Control All the Things - With a Fidget Cube!

Introduction: Control All the Things - With a Fidget Cube!

Remember 2016s' fidget cubes?

Apparently all fidget cubes have working smd buttons inside. So I
decided to build an ESP8266 based iot switch for my two sonoff switches.

Of course, you can speak to any HTTP(s) device or API or even use other protocols, e.g. MQTT.

  • Usage note: You will need to press the button until the request is sent. The reason for this is discussed in the source code step.
  • Cost: $5-$10.

Supplies

  • fidget cube with smd buttons in it
  • soldering iron
  • solder
  • dremel
  • tweezers (or any more sophisticated tool to strip wires)
  • ESP-01
  • some thin but insulated wire
  • a tiny lithium battery (buy on e.g. aliexpress, mine is about 15mmx20mm)
  • USBtoTTL interface + jumper wires
  • maybe shrinktube

Step 1: Ensure You Have All the Things Ready & Know How to Program an ESP-01

Because we opt for a small footprint, we use the ESP-01 board with an ESP8266 on it. It's one of the ESP8266 boards with the smallest footprint.

Unlike the nodemcu or the arduino, the ESP-01 board has no onboard USBtoTTL, so you will need an extra device, a USB to UART interface.

If you are new to programming microcontrollers without any onboard USBtoTTL-Chip you may take a look at this Instructable:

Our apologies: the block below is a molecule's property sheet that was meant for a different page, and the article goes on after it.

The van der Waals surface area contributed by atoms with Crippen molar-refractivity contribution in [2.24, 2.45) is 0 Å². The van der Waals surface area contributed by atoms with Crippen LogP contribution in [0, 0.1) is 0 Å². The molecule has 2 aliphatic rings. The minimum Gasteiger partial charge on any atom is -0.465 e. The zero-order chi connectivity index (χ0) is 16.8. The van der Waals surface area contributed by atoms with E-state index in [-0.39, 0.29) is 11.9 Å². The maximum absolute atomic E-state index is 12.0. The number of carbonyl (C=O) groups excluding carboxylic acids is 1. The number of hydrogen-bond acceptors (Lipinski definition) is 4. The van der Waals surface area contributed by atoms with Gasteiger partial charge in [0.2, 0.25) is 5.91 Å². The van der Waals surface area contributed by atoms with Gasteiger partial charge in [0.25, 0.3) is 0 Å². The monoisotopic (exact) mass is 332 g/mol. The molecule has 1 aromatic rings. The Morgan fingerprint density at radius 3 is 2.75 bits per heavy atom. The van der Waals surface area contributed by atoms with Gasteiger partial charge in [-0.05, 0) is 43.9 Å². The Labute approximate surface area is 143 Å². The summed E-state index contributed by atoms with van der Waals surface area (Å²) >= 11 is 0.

https://www.instructables.com/id/Getting-Started-W...

Step 2: Opening the Fidget Cube

It takes some force to open, but eventually it will surrender!

The button side of the fidget cube should have 5 working SMD buttons.

Step 3: Drill & Mill With the Dremel

Before we solder the circuit, we need to get some space for the battery and the ESP01. Depending on where you put them, you might also need a drill for the wire to the button.

Here you're pretty much on your own, because there are at a lot different types of fidget cubes. Just make sure to have just enough place to fit battery and ESP01 plus some wire.

Step 4: Upload the Software Via Arduino IDE

This software just sends a HTTP request to a wifi plug with switches a lamp. You could however send any other HTTP(S) request or even use other protocols like MQTT.
Make sure to replace with your own Wifi credentials and HTTP endpoint.

#include <ESP8266WiFi.h>
#include <ESP8266HTTPClient.h>

const char *ssid =  "MyWiFi";
const char *pass =  "password";

void setup() {
  WiFi.begin(ssid, pass);
  //active waiting until connected to wifi
  while (WiFi.status() != WL_CONNECTED) {
    delay(50);
  }
  HTTPClient http;
  http.begin("http://192.168.178.65/led/1");
  http.GET(); 
  http.end();
}
void loop() {

}

Step 5: Solder & Install the Circuit

You just switch the whole ESP01. This is an extremly simple design with the consequence that you need to hold the button until the HTTP request is send. However it also saves the battery.

You could also use an always on design with the consequence that the battery may drain quicker and you would need a far more complicated software involving deep sleep mode and hardware interrupts to wake the device.

If your ESP-01 comes with headers (the pins), you may want to desolder them first. In my case this was the only way I could fit the ESP in the cube.

Make sure that you connect the smd button the right way (see image). The pairs are both fused.

That's it.

Happy hacking!

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    Comments

    0
    jabujavi
    jabujavi

    1 year ago

    Wow! Such a great idea!